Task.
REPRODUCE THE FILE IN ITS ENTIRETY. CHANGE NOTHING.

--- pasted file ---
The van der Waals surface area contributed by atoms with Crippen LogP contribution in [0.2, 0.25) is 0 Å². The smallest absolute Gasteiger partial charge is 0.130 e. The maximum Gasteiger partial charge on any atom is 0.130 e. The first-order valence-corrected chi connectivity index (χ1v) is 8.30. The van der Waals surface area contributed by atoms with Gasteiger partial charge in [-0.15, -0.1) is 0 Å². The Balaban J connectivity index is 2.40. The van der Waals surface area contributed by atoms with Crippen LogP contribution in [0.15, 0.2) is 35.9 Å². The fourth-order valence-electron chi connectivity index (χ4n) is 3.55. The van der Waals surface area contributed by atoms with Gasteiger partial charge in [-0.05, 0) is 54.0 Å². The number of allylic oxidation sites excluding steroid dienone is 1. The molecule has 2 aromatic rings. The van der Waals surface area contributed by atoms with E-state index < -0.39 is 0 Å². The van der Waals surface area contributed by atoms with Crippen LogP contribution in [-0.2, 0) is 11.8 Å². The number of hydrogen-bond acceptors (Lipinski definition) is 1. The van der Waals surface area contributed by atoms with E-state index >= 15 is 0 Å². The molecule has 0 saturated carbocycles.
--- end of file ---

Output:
The van der Waals surface area contributed by atoms with Crippen LogP contribution in [0.2, 0.25) is 0 Å². The smallest absolute Gasteiger partial charge is 0.130 e. The maximum Gasteiger partial charge on any atom is 0.130 e. The first-order valence-corrected chi connectivity index (χ1v) is 8.30. The van der Waals surface area contributed by atoms with Gasteiger partial charge in [-0.15, -0.1) is 0 Å². The Balaban J connectivity index is 2.40. The van der Waals surface area contributed by atoms with Crippen LogP contribution in [0.15, 0.2) is 35.9 Å². The fourth-order valence-electron chi connectivity index (χ4n) is 3.55. The van der Waals surface area contributed by atoms with Gasteiger partial charge in [-0.05, 0) is 54.0 Å². The number of allylic oxidation sites excluding steroid dienone is 1. The molecule has 2 aromatic rings. The van der Waals surface area contributed by atoms with E-state index < -0.39 is 0 Å². The van der Waals surface area contributed by atoms with Crippen LogP contribution in [-0.2, 0) is 11.8 Å². The number of hydrogen-bond acceptors (Lipinski definition) is 1. The van der Waals surface area contributed by atoms with E-state index >= 15 is 0 Å². The molecule has 0 saturated carbocycles.